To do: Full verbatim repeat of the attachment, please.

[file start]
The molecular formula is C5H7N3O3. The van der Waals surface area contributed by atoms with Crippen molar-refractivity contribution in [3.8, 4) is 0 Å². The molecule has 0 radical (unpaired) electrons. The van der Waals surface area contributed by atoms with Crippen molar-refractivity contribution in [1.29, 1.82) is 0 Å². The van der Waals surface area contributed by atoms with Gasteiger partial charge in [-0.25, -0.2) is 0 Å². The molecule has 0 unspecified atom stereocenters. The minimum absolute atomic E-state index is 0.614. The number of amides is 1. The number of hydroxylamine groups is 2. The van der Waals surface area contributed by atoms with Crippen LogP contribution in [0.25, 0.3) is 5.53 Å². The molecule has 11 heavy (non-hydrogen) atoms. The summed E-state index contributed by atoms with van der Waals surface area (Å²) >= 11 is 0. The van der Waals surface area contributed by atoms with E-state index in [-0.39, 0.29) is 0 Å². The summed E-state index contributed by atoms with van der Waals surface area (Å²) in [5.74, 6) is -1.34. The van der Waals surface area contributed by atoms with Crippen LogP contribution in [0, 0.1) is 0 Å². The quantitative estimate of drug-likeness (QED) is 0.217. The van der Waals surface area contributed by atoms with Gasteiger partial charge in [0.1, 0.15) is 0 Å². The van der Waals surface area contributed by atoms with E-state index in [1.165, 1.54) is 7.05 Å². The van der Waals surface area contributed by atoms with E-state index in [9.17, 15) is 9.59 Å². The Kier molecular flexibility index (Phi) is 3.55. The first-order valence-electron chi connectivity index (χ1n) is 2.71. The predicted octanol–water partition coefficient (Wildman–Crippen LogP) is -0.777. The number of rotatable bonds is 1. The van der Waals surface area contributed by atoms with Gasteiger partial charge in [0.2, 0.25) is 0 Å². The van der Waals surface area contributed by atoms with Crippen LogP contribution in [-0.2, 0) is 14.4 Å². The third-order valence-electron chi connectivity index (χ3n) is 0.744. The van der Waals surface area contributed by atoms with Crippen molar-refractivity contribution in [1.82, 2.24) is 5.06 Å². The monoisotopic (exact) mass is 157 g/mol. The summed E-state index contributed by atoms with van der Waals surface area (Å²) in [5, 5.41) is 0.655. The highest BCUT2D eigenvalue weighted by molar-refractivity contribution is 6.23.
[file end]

The molecular formula is C5H7N3O3. The van der Waals surface area contributed by atoms with Crippen molar-refractivity contribution in [3.8, 4) is 0 Å². The molecule has 0 radical (unpaired) electrons. The van der Waals surface area contributed by atoms with Crippen molar-refractivity contribution in [1.29, 1.82) is 0 Å². The van der Waals surface area contributed by atoms with Gasteiger partial charge in [-0.25, -0.2) is 0 Å². The molecule has 0 unspecified atom stereocenters. The minimum absolute atomic E-state index is 0.614. The number of amides is 1. The number of hydroxylamine groups is 2. The van der Waals surface area contributed by atoms with Crippen LogP contribution in [0.25, 0.3) is 5.53 Å². The molecule has 11 heavy (non-hydrogen) atoms. The summed E-state index contributed by atoms with van der Waals surface area (Å²) >= 11 is 0. The van der Waals surface area contributed by atoms with E-state index in [-0.39, 0.29) is 0 Å². The summed E-state index contributed by atoms with van der Waals surface area (Å²) in [5.74, 6) is -1.34. The van der Waals surface area contributed by atoms with Crippen LogP contribution in [0, 0.1) is 0 Å². The quantitative estimate of drug-likeness (QED) is 0.217. The van der Waals surface area contributed by atoms with Gasteiger partial charge in [0.1, 0.15) is 0 Å². The van der Waals surface area contributed by atoms with E-state index in [1.165, 1.54) is 7.05 Å². The van der Waals surface area contributed by atoms with E-state index in [9.17, 15) is 9.59 Å². The Kier molecular flexibility index (Phi) is 3.55. The first-order valence-electron chi connectivity index (χ1n) is 2.71. The predicted octanol–water partition coefficient (Wildman–Crippen LogP) is -0.777. The number of rotatable bonds is 1. The van der Waals surface area contributed by atoms with Gasteiger partial charge in [0.2, 0.25) is 0 Å². The van der Waals surface area contributed by atoms with Crippen LogP contribution in [-0.2, 0) is 14.4 Å². The third-order valence-electron chi connectivity index (χ3n) is 0.744. The van der Waals surface area contributed by atoms with Crippen molar-refractivity contribution in [1.82, 2.24) is 5.06 Å². The monoisotopic (exact) mass is 157 g/mol. The summed E-state index contributed by atoms with van der Waals surface area (Å²) in [5, 5.41) is 0.655. The highest BCUT2D eigenvalue weighted by molar-refractivity contribution is 6.23.